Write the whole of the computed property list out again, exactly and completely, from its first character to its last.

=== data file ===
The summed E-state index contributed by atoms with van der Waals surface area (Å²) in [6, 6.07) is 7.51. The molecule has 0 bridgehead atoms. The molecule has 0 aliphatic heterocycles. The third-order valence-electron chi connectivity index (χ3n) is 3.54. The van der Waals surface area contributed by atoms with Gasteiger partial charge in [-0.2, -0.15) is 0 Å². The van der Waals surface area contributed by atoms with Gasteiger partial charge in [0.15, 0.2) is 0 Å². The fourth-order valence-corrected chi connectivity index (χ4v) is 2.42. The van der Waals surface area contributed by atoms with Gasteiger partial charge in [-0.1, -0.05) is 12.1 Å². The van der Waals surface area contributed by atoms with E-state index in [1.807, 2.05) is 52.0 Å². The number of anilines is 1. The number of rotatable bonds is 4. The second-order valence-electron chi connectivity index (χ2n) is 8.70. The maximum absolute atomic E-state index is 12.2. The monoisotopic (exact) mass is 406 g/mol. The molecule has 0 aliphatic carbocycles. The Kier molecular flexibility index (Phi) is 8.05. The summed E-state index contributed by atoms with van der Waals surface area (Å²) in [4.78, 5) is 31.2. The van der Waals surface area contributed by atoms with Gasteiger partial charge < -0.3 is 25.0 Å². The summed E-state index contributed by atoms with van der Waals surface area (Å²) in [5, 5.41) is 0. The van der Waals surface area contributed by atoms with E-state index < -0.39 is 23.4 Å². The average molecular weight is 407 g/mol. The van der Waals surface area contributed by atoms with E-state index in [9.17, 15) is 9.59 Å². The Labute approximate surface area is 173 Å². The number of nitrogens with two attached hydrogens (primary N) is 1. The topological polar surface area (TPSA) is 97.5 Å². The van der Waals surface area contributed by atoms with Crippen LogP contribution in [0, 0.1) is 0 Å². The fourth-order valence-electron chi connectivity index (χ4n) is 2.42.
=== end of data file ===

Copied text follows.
The summed E-state index contributed by atoms with van der Waals surface area (Å²) in [6, 6.07) is 7.51. The molecule has 0 bridgehead atoms. The molecule has 0 aliphatic heterocycles. The third-order valence-electron chi connectivity index (χ3n) is 3.54. The van der Waals surface area contributed by atoms with Gasteiger partial charge in [-0.2, -0.15) is 0 Å². The van der Waals surface area contributed by atoms with Gasteiger partial charge in [0.15, 0.2) is 0 Å². The fourth-order valence-corrected chi connectivity index (χ4v) is 2.42. The van der Waals surface area contributed by atoms with Gasteiger partial charge in [-0.1, -0.05) is 12.1 Å². The van der Waals surface area contributed by atoms with E-state index in [1.807, 2.05) is 52.0 Å². The number of anilines is 1. The number of rotatable bonds is 4. The second-order valence-electron chi connectivity index (χ2n) is 8.70. The maximum absolute atomic E-state index is 12.2. The monoisotopic (exact) mass is 406 g/mol. The molecule has 0 aliphatic carbocycles. The Kier molecular flexibility index (Phi) is 8.05. The summed E-state index contributed by atoms with van der Waals surface area (Å²) in [4.78, 5) is 31.2. The van der Waals surface area contributed by atoms with Gasteiger partial charge < -0.3 is 25.0 Å². The summed E-state index contributed by atoms with van der Waals surface area (Å²) in [5, 5.41) is 0. The van der Waals surface area contributed by atoms with E-state index < -0.39 is 23.4 Å². The average molecular weight is 407 g/mol. The van der Waals surface area contributed by atoms with E-state index in [9.17, 15) is 9.59 Å². The Labute approximate surface area is 173 Å². The number of nitrogens with two attached hydrogens (primary N) is 1. The topological polar surface area (TPSA) is 97.5 Å². The van der Waals surface area contributed by atoms with Crippen LogP contribution in [0, 0.1) is 0 Å². The fourth-order valence-electron chi connectivity index (χ4n) is 2.42.